History, like beauty, is in the eye of the beholder, and few people on Earth focus as intently on either as the people of France. This weekend, as an American president flies to France to mark the 60th anniversary of D-Day, the very different perspective of the host country bears some reflection.
Just as the passage of time has created a D-Day myth in American minds, in France the date cannot be viewed without a bittersweet mix of humiliation, liberation, gratitude and shame. In so many ways, the France that Americans love and love to hate, and the France that loves and hates us right back, was born on D-Day.
“Among French people, the overwhelming attitude is one of gratitude, though certainly they didn’t enjoy having to be liberated just the way no one wants to be saved from drowning,” says Tony Smith, president of the French-American Foundation, a group that tries to encourage understanding among these prickly friends. “But politically, yes, the roots of French suspicions about America, and American suspicions about France, go right back to that period.”
Vichy, or not to Vichy?
This suspicion is rooted in two failures: France's collapse in 1940 and America's refusal to lift a finger as Europe's democracies began to fall.
It is hard to imagine now the shock that France's fall to Germany caused. Back in the 1930s, when military analysts assessed the military capabilities of the world’s great powers, France routinely led the list, with Britain a close second. (The United States placed generally in the mid- to late teens, behind such powers as Spain and Sweden. There is a lesson about military analysts here, too, but we’ll let that pass for the moment).
The surprisingly short work Germany made of the French Army in 1940 led to a collapse not just of the French state but of hope and moral bearings, too. Concluding that France had no hope of liberation, many joined the newly established collaborationist government in the town of Vichy. So complete was the French military defection that Britain felt it necessary to sink a good portion of the French Navy, killing over 1,300 sailors in the process.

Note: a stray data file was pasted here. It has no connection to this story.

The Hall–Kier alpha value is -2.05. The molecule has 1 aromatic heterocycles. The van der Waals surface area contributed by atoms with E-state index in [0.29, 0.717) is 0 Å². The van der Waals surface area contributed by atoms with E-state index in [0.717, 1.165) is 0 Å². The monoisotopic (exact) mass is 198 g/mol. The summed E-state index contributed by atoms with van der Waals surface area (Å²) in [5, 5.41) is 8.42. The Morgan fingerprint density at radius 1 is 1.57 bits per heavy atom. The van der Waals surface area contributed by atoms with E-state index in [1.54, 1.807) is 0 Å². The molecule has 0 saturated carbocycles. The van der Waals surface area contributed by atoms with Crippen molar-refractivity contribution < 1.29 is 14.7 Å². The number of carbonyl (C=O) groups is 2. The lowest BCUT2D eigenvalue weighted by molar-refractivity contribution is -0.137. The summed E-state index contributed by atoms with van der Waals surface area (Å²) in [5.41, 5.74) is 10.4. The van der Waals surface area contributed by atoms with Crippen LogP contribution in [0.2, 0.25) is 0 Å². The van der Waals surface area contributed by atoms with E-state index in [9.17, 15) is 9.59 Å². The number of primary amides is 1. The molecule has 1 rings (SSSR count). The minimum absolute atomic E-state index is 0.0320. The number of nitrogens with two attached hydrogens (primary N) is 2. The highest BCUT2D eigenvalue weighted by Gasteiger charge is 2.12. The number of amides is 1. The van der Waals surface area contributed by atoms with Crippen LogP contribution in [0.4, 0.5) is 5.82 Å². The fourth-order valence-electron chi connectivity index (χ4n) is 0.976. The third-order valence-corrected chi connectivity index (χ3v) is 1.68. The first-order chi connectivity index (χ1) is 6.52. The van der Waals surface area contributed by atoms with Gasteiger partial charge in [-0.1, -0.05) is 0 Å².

But a good number of French officers resisted, too. Some remained behind and fought bravely against the German occupation inside France. Others, mainly military officers, fled to French colonial possessions or to Britain vowing to return someday to liberate their country.
By 1944, the leader among this latter group was Gen. Charles de Gaulle. On June 4, 1944, two days before 150,000 American, British, Canadian troops opened a second front against Hitler’s Germany, de Gaulle, the embodiment of France’s determination to fight on after Paris fell to the Nazis in 1940, arrived in London to confer with those who would presume to rescue his nation.
De Gaulle’s first official act spoke volumes about the poisonous relationship between de Gaulle and his British and American allies. The French general raised objections to the speech Eisenhower planned to broadcast into occupied Europe as the invasion began because it did not mention him by name. He threatened to withdraw his approval of the endeavor and ordered 600 French officers intended to serve as guides for Allied units not to disembark.
Viewed through he eyes of those whose troops liberated France, de Gaulle’s 11th hour tirade appears unbelievable in its ingratitude, not to mention its lack of tact and disregard for pressing military priorities. Indeed, the private papers of Roosevelt and Churchill indicate they loathed the man in equal measure, though Churchill ensured his Free French Movement had access to ample financial and military resources.
Yet the patience extended to this man without a country also says something about de Gaulle’s importance to Roosevelt and Churchill. Two years earlier, when American forces first landed in North Africa, Vichy French forces who were now allied with their German occupiers fought hard and competently, killing hundreds of Americans before a deal with their collaborationist leader, Admiral Jean Louis Darlan, finally ended resistance.